Description
BACKGROUND TO THE INVENTION

This invention relates to manufacture or production of electrical components in which insulation is provided at least in part by a heat curable resin.

The invention has particular although not exclusive application to the production of coils for electrical machines which are prepared for insertion into slots provided in a rotor or stator body. The invention will be described in relation to such coils but embodiments of the invention can be provided for the preparation of a wide range of electrical components.

It is well-known to prepare components, including electrical joints for such components, by preparing the conductors in their required configuration with or without special insulation and then adding a resin or resin impregnated wraps. The resin is cured by heating.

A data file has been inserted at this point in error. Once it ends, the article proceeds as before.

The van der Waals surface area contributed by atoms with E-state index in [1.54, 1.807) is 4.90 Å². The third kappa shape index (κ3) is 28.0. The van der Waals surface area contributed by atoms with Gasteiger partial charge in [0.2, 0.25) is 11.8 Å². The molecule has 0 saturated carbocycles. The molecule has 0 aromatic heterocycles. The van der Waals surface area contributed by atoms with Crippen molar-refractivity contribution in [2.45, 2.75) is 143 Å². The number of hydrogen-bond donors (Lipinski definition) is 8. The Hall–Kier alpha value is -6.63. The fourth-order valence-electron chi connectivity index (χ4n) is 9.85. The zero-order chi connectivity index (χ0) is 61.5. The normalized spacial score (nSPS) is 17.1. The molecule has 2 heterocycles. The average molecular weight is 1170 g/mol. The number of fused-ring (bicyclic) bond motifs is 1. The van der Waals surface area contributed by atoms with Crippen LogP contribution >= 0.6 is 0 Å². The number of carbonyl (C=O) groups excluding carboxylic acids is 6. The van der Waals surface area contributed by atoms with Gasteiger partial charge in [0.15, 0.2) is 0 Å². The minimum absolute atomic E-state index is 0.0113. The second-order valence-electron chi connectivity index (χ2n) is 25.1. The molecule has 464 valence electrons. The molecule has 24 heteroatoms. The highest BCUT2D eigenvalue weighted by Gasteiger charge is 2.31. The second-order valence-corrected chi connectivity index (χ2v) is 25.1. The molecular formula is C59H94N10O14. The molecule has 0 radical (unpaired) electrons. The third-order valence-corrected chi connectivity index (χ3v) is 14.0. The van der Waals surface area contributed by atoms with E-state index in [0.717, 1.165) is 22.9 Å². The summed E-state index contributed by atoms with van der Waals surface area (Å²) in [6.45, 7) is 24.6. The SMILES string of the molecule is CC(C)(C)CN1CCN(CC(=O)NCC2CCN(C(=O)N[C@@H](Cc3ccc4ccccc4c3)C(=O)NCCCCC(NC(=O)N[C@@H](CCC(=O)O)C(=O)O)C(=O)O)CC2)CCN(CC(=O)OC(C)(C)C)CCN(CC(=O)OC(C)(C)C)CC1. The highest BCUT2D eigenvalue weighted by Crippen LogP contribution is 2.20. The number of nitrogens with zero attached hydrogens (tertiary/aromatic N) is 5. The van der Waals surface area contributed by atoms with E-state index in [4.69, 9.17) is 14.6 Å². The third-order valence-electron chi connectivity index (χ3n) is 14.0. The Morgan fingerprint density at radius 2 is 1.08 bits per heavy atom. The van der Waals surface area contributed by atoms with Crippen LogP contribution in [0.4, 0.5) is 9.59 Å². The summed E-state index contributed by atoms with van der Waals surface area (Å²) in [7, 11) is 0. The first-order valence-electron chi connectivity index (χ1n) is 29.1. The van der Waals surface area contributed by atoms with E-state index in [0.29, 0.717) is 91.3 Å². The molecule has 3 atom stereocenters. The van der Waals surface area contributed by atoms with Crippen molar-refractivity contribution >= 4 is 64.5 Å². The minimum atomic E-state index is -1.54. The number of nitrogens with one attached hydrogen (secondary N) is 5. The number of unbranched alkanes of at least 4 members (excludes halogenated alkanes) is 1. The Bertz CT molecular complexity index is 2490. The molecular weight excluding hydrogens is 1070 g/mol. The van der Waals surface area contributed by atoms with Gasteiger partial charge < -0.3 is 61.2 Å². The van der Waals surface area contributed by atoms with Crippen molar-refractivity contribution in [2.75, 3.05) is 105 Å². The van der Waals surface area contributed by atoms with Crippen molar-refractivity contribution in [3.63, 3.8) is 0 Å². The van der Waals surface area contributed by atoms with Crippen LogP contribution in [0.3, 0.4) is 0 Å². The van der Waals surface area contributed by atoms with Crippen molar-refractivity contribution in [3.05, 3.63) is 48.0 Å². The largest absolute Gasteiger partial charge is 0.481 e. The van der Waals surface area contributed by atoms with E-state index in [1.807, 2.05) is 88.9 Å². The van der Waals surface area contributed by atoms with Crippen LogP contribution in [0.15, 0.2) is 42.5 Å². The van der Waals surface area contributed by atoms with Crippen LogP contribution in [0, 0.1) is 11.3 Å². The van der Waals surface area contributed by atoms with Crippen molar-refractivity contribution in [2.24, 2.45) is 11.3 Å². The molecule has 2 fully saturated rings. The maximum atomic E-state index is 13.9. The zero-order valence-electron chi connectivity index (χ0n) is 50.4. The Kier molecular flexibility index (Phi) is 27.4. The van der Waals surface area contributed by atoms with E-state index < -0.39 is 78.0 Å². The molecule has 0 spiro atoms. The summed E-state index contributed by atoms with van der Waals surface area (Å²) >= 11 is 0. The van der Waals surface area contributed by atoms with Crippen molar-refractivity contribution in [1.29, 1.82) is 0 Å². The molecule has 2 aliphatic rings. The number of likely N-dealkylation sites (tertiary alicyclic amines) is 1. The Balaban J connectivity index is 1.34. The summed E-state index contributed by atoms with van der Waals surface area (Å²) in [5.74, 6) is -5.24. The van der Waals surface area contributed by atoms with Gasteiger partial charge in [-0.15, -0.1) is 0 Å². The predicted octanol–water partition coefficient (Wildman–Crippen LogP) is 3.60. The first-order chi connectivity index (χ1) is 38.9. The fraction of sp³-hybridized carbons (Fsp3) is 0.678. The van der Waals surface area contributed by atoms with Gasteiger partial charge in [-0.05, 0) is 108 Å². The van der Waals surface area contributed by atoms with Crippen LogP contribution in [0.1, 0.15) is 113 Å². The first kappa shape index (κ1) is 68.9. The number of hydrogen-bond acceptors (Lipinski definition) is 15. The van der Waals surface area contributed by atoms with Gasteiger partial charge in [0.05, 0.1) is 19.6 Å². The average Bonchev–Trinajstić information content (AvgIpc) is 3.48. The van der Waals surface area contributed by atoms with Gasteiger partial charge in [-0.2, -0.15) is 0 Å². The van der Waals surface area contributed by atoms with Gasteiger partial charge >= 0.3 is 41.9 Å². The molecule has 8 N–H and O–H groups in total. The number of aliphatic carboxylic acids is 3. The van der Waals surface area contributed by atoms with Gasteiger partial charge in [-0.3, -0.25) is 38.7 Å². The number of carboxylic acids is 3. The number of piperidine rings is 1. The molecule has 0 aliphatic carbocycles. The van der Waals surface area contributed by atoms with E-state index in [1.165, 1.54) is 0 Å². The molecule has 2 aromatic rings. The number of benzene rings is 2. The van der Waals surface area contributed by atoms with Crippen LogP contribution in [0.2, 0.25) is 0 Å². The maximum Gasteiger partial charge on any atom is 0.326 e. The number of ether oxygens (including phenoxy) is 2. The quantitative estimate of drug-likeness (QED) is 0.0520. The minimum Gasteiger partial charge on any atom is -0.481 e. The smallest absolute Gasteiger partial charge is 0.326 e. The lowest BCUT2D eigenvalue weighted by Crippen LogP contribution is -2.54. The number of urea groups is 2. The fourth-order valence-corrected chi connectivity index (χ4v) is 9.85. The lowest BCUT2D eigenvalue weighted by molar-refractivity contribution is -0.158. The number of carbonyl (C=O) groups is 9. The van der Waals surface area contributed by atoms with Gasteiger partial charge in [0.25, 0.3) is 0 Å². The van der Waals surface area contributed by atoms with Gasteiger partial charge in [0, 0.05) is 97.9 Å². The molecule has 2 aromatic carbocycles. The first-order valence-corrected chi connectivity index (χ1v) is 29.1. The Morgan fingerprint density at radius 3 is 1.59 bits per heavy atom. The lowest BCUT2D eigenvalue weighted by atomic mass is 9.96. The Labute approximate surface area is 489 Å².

During heating significant forces may be simultaneously or intermittently applied to restrict the overall size of the finished component or joint.

In any event although such procedures have been practised for several years complete curing is not always possible and can take, especially for heavy duty components, very many hours.

It is an object of the invention to provide an improved process.

SUMMARY OF THE INVENTION

According to the invention a process for preparing electrical components which are prepared or formed in association with curable insulating resins includes the step of curing the resin by subjecting the component to radio frequency radiation.